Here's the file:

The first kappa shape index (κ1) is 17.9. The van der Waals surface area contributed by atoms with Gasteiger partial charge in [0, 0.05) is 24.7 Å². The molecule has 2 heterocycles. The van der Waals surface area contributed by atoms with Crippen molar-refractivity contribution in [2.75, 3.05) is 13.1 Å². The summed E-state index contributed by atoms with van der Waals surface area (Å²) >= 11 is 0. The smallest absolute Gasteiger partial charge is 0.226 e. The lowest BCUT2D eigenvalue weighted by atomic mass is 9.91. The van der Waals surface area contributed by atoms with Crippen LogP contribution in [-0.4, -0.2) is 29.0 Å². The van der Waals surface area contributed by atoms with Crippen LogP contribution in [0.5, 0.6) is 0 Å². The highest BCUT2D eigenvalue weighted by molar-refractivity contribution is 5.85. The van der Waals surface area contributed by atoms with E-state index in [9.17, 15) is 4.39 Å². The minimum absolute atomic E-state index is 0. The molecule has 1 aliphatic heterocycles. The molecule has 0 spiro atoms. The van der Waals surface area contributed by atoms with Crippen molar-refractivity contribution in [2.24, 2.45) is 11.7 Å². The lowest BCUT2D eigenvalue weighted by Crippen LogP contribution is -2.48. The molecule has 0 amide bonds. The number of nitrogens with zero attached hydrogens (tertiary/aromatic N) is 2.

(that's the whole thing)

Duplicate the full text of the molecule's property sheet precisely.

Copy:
The first kappa shape index (κ1) is 17.9. The van der Waals surface area contributed by atoms with Gasteiger partial charge in [0, 0.05) is 24.7 Å². The molecule has 2 heterocycles. The van der Waals surface area contributed by atoms with Crippen molar-refractivity contribution in [2.75, 3.05) is 13.1 Å². The summed E-state index contributed by atoms with van der Waals surface area (Å²) >= 11 is 0. The smallest absolute Gasteiger partial charge is 0.226 e. The lowest BCUT2D eigenvalue weighted by atomic mass is 9.91. The van der Waals surface area contributed by atoms with Crippen LogP contribution in [-0.4, -0.2) is 29.0 Å². The van der Waals surface area contributed by atoms with Crippen LogP contribution in [0.5, 0.6) is 0 Å². The highest BCUT2D eigenvalue weighted by molar-refractivity contribution is 5.85. The van der Waals surface area contributed by atoms with E-state index in [9.17, 15) is 4.39 Å². The minimum absolute atomic E-state index is 0. The molecule has 1 aliphatic heterocycles. The molecule has 0 spiro atoms. The van der Waals surface area contributed by atoms with Crippen molar-refractivity contribution in [2.24, 2.45) is 11.7 Å². The lowest BCUT2D eigenvalue weighted by Crippen LogP contribution is -2.48. The molecule has 0 amide bonds. The number of nitrogens with zero attached hydrogens (tertiary/aromatic N) is 2.